What motivates you to want to be sexual? Think back over your last few sexual experiences; what did you want to express when you thought that you wanted sex?
Working with my clients has led me to believe that many sexual difficulties arise and are reinforced by us not always understanding what we want when we think we want sex. If sex is repeatedly used to meet other needs, then problems, frustrations and resentment may build up and begin to sap you of your sexual confidence, your self-esteem and your sexual enjoyment.
There are no right or wrong reasons to have sex and the reasons that we decide to be sexual are complex and varied. It is your sexual habits and patterns that are important and how big a burden sex is made to carry in your life and relationships. I have grouped together some of the typical motivations that people give me and what I ask you to do is take a look and see if any seem familiar to you.
Your partner’s desire. Yes someone else’s desire can ignite your own desire. Absolutely, it can. I have a caveat though. If you are always waiting for a partner to initiate sex, it is very common for the other person to begin to feel resentful. They never get to feel desired and you are making someone else responsible for when you have sex. None of these are going to promote great sex and an equal sexual partnership. However, worse than the effects upon your partner are the consequences for your sexual expression. You do need to get used to feeling and responding to your own desire if you are to build up and use your sexual confidence to create a sex life that fulfils and inspires you.
Meeting other emotional needs. Probably sexual desire is always a mixture of differing, possibly conflicting, feelings and needs and no, it is never ‘wrong’ to be want sex because you feel lonely, disconnected or you want to express warmth or affection. There are endless emotional needs that can get confused with sexual needs. The need to express intimacy, affection, warmth, comfort, to feel emotionally connected, to counteract loneliness, stress, to communicate that you are angry, hostile, resentful even. Using sexual expression to mask your emotional needs can be destructive and kill off your desire. Whether you want to express affection or anger, if you have sex when you don’t really want sex, then how good is it going to be? Maybe fine for a while but the fact is that your underlying emotional needs are not being addressed and will have to bubble to the surface eventually unless you find a clearer way to express how you feel.
Trying to prove something. This can involve proving something to yourself and/or to other people. Sex as a way to prove something is a tremendously dangerous strategy, since it presupposes the possibility of ‘failure’ if you fail the test that you have set for yourself. Motivations within this category would include having sex to prove you are desirable, to demonstrate your sexual competence/prowess, to boost your reputation, to be as ‘masculine’ or ‘sexy’ as your mates, to fit in or to prove that you can have an erection/orgasm. There is a lack of honesty here in your sexual expression and a high level of desperation, both of which are likely to leave you unsatisfied even if you ‘pass’. Your underlying insecurities are probably not going to be satisfied for long and you will need to go out and ‘prove’ the same thing over and over again.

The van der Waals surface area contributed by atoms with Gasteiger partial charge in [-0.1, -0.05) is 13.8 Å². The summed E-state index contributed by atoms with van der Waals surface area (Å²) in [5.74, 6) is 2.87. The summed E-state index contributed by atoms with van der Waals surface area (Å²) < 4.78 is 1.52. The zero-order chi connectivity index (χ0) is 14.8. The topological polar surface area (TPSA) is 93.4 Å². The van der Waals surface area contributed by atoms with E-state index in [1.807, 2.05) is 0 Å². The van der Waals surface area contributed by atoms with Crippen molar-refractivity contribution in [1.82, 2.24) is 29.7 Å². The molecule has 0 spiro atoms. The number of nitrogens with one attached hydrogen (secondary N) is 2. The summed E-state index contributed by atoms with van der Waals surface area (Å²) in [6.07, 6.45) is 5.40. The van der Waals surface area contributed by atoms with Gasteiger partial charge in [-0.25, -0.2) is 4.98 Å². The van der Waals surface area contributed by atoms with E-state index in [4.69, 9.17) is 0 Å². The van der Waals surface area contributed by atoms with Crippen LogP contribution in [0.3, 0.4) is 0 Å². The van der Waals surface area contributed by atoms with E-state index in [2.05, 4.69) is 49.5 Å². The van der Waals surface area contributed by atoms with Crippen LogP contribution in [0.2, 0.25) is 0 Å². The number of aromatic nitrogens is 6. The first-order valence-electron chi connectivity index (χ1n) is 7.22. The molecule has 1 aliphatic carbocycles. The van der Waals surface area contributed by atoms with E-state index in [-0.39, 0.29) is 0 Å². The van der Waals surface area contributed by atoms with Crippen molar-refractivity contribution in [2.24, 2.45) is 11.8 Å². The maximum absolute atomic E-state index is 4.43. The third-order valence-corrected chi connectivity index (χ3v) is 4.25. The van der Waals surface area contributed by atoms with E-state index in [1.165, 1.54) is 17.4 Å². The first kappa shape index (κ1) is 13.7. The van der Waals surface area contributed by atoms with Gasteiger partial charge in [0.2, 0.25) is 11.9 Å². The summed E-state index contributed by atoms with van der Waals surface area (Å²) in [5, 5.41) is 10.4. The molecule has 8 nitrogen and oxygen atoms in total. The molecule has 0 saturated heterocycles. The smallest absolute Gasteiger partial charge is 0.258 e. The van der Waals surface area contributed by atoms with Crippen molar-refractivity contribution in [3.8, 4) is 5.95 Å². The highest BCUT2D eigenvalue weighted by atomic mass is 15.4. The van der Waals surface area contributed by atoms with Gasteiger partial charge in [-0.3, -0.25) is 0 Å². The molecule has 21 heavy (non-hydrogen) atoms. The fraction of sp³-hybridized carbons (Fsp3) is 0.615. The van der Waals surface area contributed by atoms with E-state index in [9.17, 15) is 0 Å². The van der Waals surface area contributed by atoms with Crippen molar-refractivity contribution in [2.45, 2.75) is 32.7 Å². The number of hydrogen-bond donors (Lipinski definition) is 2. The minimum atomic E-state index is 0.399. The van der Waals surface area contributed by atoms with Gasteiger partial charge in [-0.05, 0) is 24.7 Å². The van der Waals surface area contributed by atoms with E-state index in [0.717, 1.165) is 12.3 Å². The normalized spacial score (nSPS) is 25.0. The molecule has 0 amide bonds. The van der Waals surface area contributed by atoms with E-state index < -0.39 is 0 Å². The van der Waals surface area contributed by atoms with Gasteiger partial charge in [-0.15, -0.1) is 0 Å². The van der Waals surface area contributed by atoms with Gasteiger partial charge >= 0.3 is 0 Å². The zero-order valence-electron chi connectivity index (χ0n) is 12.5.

Social/peer pressure and expectations are implicated in many unhappy sexual encounters. Clients have told me that they can trace sexual problems back to getting into a pattern of having sex just because they felt they ought to. Both men and women have reported entering into a sexual relationship way before they really wanted to but because they thought that the other person expected them to and / or they lacked the confidence to give an honest and open account of how they were feeling. Couples who are together for a while can get into a habit of being sexual because they believe too long has passed since they last had sex. Sometimes this works and trying to manufacture desire can kickstart a fulfilling sexual experience. Sometimes developing a focus on sex that is dictated by assumptions of what is the appropriate frequency can spiral both of you into lacklustre and mechanical sexual experiences.
Intense physical desire/release. This is all about acting from your own desire. You take the responsibility to recognise and act upon feeling that you want to be sexual. Maybe sexual desire can never be a ‘pure’ physical desire for sexual connection/release. Can you remember times when you felt that you wanted sex for the sake of sex? That seems to be the closest way I could describe this last reason. This covers times when who you had sex with was not as important as getting the opportunity to be sexual and times when the identity of your partner is important and you feel a need to connect with them physically without necessarily making it all about intimacy and affection.
What patterns of motivational confusion did you relate to? I am not suggesting that sex can and should always be about sex for the sake of sex or that you should never have sex to express comfort and warmth to another person. However if you cannot recognise intense desire as a reason that you ever have sex, then it could be time to reconnect to your sexuality and get to explore the part of you that can – and is quite capable, however out of practice – celebrate and enjoy your sexuality.
If sex has to carry the weight of unmet emotional needs, your anxieties and insecurities as well as social/cultural expectations, then you are likely to find that your sex life has ceased to be fun, playful and enjoyable and has become an ordeal and a burden that you no longer wish to carry.